Mercury Rising 鳯女

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Archive for July 16th, 2009

The H1-B Blues

Posted by Charles II on July 16, 2009

Moira Herbst, BW:

Not many computer science professors are activists on immigration policy. But Norm Matloff of the University of California, Davis wears both hats. He has been a vocal critic of the H-1B visa program for skilled immigrants since the mid-1990s, and now maintains a Web page and e-mail listserv discussing offshoring and the H-1B visa program, which he calls a “sham.” He says his motivation is to protect and preserve tech job opportunities for the students he teaches. …

The H-1B visa program inspires heated debate, especially online. The program is controversial for a number of reasons. Some critics say the program allows U.S. companies to import cheaper labor, dampening wages and displacing U.S. workers. Others say it facilitates outsourcing, as it allows Indian-born tech workers to train in the U.S. and then return home and perform the work there. Still others point to mounting evidence of fraud in the program and a lack of government oversight.

Matloff stresses that the problem is not fraud or crime but the H-1B visa law itself. He says that the law as currently written allows H-1B visa holders to receive below-market wages. The policy also allows for age discrimination as older U.S. tech workers are displaced by a younger workforce from abroad. …

This is the point. The H1-B system is bad for Americans, bad for foreigners who are sucked into competing for low wages, and even bad for the industries who compete primarily on low wages rather than on high quality and technological prowess.

Now why the h–l is this guy working with Charles Grassley? Aren’t there any Democrats who care about the collapsing middle class?

Posted in immigration, wrong way to go about it, You're On Your Own-ership Society | 10 Comments »

Honduras Coup, Act II, Day 3

Posted by Charles II on July 16, 2009

Via HondurasCoup2009, one of the newspapers of the oligarchy, La Tribuna, published an OpEd by Efraín Moncada Silva, the Government Minister in the Zelaya Administration that points out the even in backwards Honduras, the Constitution requires the police and not the military to arrest people. Moncada Silva says:

According to Article 306 of the Constitution, the judicial organs, will require in exigent cases the aid of public force for the accomplishment of their resolutions. Even supposing, without it being so established, that a crime had been committed, it would fall to the National Police to execute the resolutions of the Judicial Power and not the Armed Forces, which according to Article 274 of the same Constitution have no competency related to the execution of resolutions, dispositions, orders, and legal decisions of the authorities, especially those of the Judicial Power, necause their duties are expressly determined in the aforementioned Art. 274. In that manner, in the violent seizure of the President of the Republic, they consummated without room for doubt, various crimes which sooner or later will have to be determined.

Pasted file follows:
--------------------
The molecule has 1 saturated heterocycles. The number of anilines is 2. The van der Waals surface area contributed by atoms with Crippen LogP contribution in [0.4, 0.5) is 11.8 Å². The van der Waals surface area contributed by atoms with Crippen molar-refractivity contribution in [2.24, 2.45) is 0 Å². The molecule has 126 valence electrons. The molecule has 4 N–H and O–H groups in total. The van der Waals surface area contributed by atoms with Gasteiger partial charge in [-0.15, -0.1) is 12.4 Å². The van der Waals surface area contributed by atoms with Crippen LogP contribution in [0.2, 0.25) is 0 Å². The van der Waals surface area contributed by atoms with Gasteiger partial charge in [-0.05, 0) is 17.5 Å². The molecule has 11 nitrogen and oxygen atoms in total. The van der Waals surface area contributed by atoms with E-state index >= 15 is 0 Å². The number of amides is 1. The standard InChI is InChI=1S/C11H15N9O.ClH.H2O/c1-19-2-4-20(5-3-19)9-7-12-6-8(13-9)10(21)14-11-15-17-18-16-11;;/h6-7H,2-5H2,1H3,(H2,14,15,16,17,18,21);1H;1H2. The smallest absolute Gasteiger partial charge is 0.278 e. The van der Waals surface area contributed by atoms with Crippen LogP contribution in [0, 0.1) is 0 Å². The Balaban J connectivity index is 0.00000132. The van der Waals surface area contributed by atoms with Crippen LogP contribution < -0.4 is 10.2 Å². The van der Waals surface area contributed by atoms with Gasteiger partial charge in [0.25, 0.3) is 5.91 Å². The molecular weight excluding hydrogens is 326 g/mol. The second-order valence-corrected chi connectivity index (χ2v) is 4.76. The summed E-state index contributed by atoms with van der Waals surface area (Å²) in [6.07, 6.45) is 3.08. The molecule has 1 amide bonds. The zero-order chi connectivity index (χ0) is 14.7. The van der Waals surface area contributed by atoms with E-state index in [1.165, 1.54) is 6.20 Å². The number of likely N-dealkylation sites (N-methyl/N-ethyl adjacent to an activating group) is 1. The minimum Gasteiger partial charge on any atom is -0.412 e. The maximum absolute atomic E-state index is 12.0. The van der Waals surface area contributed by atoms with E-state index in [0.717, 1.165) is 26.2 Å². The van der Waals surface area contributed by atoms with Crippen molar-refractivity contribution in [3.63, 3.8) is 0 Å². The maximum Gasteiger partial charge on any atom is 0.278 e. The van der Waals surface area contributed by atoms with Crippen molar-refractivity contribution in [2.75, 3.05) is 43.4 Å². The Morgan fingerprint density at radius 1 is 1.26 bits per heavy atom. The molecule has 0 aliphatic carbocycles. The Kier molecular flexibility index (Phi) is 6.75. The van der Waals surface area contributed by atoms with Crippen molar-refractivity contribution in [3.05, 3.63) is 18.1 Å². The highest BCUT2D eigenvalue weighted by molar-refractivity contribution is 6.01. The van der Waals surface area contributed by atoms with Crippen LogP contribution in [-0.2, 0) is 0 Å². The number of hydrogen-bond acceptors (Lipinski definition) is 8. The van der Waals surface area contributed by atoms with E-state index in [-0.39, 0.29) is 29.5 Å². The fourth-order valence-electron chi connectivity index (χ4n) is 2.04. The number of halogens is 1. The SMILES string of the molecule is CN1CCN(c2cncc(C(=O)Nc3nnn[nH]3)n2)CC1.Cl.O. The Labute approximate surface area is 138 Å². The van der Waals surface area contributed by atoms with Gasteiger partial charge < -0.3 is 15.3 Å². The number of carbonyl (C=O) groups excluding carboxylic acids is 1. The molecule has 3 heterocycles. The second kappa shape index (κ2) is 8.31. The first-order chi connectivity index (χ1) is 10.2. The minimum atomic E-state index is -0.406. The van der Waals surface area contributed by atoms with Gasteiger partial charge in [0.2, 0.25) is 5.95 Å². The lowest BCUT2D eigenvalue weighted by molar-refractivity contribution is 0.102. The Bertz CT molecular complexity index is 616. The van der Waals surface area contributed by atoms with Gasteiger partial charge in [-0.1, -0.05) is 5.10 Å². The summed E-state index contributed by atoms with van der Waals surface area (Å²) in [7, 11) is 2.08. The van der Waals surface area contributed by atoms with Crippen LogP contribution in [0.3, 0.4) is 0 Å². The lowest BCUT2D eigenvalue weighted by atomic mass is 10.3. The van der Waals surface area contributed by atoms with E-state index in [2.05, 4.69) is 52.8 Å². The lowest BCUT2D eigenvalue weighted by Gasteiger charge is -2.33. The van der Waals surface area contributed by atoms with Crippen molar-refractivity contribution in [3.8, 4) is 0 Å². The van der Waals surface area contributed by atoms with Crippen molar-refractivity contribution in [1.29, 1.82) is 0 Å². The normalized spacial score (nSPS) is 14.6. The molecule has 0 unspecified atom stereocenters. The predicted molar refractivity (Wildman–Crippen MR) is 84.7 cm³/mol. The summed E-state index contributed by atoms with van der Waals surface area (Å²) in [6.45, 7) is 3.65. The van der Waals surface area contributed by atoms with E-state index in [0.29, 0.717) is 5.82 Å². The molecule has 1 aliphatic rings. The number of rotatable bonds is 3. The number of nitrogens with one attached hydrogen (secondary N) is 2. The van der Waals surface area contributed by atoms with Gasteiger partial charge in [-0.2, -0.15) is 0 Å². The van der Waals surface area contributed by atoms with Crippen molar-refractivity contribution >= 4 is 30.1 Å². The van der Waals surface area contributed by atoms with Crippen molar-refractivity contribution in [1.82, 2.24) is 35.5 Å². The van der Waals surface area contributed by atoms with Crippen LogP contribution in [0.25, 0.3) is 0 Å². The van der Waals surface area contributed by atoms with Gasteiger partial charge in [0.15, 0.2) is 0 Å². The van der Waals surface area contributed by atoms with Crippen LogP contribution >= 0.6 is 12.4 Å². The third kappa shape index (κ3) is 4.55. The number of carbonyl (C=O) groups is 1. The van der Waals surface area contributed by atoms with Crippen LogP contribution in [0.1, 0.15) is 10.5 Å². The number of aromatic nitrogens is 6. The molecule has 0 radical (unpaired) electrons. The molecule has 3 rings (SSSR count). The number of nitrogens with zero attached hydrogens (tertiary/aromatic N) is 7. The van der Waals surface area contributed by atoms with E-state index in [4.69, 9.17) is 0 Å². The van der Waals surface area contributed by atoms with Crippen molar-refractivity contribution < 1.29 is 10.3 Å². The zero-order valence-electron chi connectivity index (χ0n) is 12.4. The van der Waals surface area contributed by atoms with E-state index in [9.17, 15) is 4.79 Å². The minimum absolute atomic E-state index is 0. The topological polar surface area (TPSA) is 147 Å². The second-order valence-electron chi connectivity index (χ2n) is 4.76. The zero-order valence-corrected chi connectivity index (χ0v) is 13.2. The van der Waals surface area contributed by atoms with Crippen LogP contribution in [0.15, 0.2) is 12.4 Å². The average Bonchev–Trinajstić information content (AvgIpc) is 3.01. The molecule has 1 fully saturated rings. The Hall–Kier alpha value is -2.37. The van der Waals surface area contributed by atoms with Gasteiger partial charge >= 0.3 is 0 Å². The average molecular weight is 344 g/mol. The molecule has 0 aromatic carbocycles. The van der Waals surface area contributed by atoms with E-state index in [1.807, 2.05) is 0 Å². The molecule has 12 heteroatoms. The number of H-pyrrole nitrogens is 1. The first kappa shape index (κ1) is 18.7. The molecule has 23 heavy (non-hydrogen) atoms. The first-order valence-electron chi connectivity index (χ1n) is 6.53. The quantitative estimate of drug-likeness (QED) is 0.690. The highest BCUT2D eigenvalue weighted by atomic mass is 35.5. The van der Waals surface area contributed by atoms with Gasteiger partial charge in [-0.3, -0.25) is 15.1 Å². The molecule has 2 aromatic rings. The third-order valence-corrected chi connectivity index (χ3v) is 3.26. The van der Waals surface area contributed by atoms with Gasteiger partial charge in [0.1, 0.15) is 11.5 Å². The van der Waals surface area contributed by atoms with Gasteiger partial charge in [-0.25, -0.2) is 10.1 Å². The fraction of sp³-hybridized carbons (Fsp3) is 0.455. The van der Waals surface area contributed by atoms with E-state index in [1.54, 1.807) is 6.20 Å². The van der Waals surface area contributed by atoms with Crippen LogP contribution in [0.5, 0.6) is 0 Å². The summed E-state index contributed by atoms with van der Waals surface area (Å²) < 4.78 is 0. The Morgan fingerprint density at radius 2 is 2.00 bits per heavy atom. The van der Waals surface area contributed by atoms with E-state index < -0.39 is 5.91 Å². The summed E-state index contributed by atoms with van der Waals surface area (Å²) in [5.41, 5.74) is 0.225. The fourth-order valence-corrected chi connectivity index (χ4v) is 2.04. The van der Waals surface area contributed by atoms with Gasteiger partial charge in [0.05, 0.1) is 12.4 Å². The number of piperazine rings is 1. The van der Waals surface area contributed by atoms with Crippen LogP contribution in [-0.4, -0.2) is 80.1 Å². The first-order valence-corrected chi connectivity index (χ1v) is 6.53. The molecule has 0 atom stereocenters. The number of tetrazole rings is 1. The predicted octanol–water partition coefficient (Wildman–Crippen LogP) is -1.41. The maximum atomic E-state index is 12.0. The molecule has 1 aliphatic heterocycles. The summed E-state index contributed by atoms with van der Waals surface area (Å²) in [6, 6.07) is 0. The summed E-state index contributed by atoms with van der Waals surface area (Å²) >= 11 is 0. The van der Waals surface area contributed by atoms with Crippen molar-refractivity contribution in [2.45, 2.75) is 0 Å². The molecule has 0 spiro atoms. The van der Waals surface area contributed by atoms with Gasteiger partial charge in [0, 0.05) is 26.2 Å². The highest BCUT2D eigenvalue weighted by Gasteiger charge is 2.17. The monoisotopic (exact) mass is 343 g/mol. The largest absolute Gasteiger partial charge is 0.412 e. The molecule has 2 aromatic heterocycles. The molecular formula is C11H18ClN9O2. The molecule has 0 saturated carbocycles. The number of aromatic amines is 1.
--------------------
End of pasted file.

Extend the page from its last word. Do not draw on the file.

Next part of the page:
This is the critical point. As I have pointed out below, the illegality of seizing and expelling Zelaya did not begin with expelling him. It began much earlier in the process. The indications are that it began with the earliest judicial rulings against Zelaya, which bore the marks of indifference to legal procedure that became increasingly manifest as the coupistas seized power. But at the very latest, the process indisputably became illegal once the coupistas used the military to perform a civilian function.

Al Giordano, Narco News:

Narco News can confirm, together with reports in other media, that at least three of those four routes – the three most important – have been successfully shut down by peaceful occupations by a citizenry opposed to the coup d’etat regime, as well as vital arteries in the country’s northern coastal regions.

The most important – which links Tegucigalpa to the second largest city, San Pedro Sula to the Northwest – is blocked five kilometers outside of the capital, in the town of El Durazno, reports the French Press Agency (AFP):

“There are also blockades in the Southern Highway, between Juiticalpa and Limones (150 kilometer east of the Capital), between Santa Rosa de Copán and the borders of Guatemala and El Salvador (450 kilometers to the Northeast and in Choloma, in the highway to Puerto Cortés (250 kilometers to the north)…”

(Chomula is an industrial center for multi-national sweatshops, where the workers have taken up the struggle to topple the coup regime.)

“All the protests will be peaceful,” social leader Rafael Alegría told the pro-coup daily La Prensa.

TeleSur reports that Cesar Ham, erroneously reported by El Financiero to have been murdered by the coup, is alive and back in Honduras.

TeleSur also reports that Channel 36 and Radio Globo have been harassed by the coup. Channel 36 had a 2-hour power outage in prime time. The coupistas may also be using the courts to hassle them. At Radio Globo, goons came in and shut it down.

Posted in Latin America | Comments Off on Honduras Coup, Act II, Day 3

Senator Klobuchar Makes A Good Point

Posted by Phoenix Woman on July 16, 2009

You’ll never hear about on any of the evening TV news channels, but the two Minnesotans on the Senate Judiciary Committee had no trouble at all outshining their Republican counterparts.

Case in point: Senator Amy Klobuchar mentions the fact that back when Judge Sotomayor had appeared before the Senate to be confirmed in two prior Federal appointments, nobody once took her to task for her “wise Latina” comments.

Posted in Minnesota, Senate, Supreme Court | 4 Comments »

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